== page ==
Biggest acquisition: Trading for Spezza and having him waive his no-trade clause to join the team is a major statement from the Stars and general manager Jim Nill, who has been aggressive since the day he took the job. To add a player who has 150 points over his past two full seasons as the No. 2 center on a team with two of last season's top scorers on the first line gives the Stars a terrific top six. Now it's not only the Tyler Seguin and Jamie Benn show. The Spezza trade on July 1 also set the table for the next move the Stars made that day in adding Ales Hemsky to get a top-six winger to play with Spezza. Now the league knows that the Stars are ready to compete and they have one of the better one-two punches in the league.
Biggest task remaining: Re-signing restricted free-agent defenseman Brenden Dillon should be the top priority, though the club also has to get RFAs Cody Eakin and Antoine Roussel under new deals. Since the Stars haven't done anything to improve their average defense this offseason, Dillon remains a vital piece of the club's present and future. Getting him under a sensible contract that works for both parties will be key before the season. Additionally the club wants to get Spezza under a new deal as his contract is set to expire after the 2014-15 season. That very well could happen sooner than later and probably should, assuming Spezza is willing to take a pay cut on his new deal.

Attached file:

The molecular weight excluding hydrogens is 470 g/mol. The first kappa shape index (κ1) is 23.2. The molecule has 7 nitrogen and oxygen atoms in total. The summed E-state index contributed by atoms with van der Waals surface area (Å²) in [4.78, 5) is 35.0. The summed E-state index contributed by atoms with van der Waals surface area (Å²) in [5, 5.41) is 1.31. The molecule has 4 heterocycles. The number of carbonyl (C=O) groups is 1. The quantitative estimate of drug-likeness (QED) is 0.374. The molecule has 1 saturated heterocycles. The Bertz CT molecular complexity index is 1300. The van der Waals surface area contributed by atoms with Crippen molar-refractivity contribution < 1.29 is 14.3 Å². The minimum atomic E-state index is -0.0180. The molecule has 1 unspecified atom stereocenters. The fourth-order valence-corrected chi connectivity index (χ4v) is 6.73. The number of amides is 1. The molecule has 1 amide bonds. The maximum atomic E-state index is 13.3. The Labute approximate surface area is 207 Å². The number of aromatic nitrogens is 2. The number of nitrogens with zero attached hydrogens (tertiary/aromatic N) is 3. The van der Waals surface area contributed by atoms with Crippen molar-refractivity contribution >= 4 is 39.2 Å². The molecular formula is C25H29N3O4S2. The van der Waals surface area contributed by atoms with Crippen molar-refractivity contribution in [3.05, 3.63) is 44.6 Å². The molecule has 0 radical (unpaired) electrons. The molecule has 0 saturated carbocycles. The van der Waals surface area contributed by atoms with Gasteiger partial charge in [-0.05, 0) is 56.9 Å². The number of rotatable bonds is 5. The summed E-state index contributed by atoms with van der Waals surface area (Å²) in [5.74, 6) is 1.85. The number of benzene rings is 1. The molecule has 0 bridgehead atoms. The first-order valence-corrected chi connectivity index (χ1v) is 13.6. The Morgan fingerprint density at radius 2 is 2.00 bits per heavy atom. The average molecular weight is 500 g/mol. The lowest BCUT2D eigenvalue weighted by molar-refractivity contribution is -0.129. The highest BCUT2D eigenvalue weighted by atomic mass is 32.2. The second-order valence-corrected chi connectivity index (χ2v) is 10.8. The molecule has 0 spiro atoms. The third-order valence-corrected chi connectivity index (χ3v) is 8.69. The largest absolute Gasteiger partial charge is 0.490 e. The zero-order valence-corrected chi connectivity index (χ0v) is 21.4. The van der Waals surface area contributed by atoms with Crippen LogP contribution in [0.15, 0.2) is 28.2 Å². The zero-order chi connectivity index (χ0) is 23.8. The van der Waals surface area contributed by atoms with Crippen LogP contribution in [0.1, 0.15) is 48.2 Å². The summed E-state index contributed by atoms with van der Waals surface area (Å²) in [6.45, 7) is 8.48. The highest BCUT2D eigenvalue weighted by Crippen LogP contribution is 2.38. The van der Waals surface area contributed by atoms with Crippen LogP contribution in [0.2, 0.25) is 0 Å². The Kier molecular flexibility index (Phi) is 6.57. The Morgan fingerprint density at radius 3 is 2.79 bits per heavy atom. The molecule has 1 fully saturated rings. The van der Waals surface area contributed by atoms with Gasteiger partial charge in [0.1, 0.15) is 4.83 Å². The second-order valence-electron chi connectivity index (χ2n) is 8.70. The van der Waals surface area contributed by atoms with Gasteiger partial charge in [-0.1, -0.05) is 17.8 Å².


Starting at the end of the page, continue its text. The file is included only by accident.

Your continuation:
Review: The moves made for the top of the lineup were fantastic. The Stars won't have to rely on Seguin and Benn to do all of the heavy lifting as Spezza's line should be expected to produce as well. All of a sudden, the Stars are a tough team to line match against. While the movement at forward is exciting for the organization, leaving the defense untouched and therefore unimproved could be a bit of a problem. That said, it's a serviceable group that is going to be aided by a forward corps that is going to help the Stars do well in the possession battle. That could mitigate the relative lack of movement on defense this offseason. Overall, there's no question the Stars are going to be better and look more like a comfortable playoff contender than wild-card possibility as they were last season. The summer has been good to Dallas so far.
Biggest acquisition: So the thing that everyone expected to happen this summer actually happened when Vanek signed a three-year deal with the Wild. As his adopted home in the United States after playing his college years at the University of Minnesota and residing locally during the offseason, Vanek's choice was as much about comfort as it was money. That the Wild got him at a relatively affordable star contract at $6.5 million a year and at a terrific three-year term makes this a real win for the club. The Wild needed more production from its forwards. Vanek, for the entirety of his career, has produced. He had 68 points last season, which would have been tops on the Wild, and at 30 years old, he appears far from done.